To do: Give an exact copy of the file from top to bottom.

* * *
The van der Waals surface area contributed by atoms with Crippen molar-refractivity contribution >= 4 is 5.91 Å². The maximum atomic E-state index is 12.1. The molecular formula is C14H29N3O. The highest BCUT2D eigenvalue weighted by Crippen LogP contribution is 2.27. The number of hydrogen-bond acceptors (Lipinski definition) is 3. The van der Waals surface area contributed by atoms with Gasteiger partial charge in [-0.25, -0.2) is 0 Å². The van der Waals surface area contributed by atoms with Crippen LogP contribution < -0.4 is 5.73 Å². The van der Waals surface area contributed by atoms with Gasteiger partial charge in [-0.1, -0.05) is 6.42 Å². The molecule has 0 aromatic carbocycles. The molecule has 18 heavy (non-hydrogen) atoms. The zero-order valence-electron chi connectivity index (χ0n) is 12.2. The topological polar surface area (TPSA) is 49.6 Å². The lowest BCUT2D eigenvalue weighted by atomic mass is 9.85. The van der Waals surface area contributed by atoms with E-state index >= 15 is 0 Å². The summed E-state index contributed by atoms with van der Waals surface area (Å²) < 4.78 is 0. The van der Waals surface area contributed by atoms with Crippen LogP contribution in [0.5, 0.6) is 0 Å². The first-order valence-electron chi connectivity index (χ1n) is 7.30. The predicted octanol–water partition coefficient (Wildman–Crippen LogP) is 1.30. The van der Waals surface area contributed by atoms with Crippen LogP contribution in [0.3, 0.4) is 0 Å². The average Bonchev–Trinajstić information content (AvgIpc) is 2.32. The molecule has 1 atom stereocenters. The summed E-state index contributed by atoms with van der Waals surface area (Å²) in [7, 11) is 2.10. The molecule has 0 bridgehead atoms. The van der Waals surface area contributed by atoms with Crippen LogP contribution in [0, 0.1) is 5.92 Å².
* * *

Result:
The van der Waals surface area contributed by atoms with Crippen molar-refractivity contribution >= 4 is 5.91 Å². The maximum atomic E-state index is 12.1. The molecular formula is C14H29N3O. The highest BCUT2D eigenvalue weighted by Crippen LogP contribution is 2.27. The number of hydrogen-bond acceptors (Lipinski definition) is 3. The van der Waals surface area contributed by atoms with Gasteiger partial charge in [-0.25, -0.2) is 0 Å². The van der Waals surface area contributed by atoms with Crippen LogP contribution < -0.4 is 5.73 Å². The van der Waals surface area contributed by atoms with Gasteiger partial charge in [-0.1, -0.05) is 6.42 Å². The molecule has 0 aromatic carbocycles. The molecule has 18 heavy (non-hydrogen) atoms. The zero-order valence-electron chi connectivity index (χ0n) is 12.2. The topological polar surface area (TPSA) is 49.6 Å². The lowest BCUT2D eigenvalue weighted by atomic mass is 9.85. The van der Waals surface area contributed by atoms with E-state index >= 15 is 0 Å². The summed E-state index contributed by atoms with van der Waals surface area (Å²) < 4.78 is 0. The van der Waals surface area contributed by atoms with Crippen LogP contribution in [0.5, 0.6) is 0 Å². The first-order valence-electron chi connectivity index (χ1n) is 7.30. The predicted octanol–water partition coefficient (Wildman–Crippen LogP) is 1.30. The van der Waals surface area contributed by atoms with Crippen LogP contribution in [0.3, 0.4) is 0 Å². The average Bonchev–Trinajstić information content (AvgIpc) is 2.32. The molecule has 1 atom stereocenters. The summed E-state index contributed by atoms with van der Waals surface area (Å²) in [7, 11) is 2.10. The molecule has 0 bridgehead atoms. The van der Waals surface area contributed by atoms with Crippen LogP contribution in [0, 0.1) is 5.92 Å².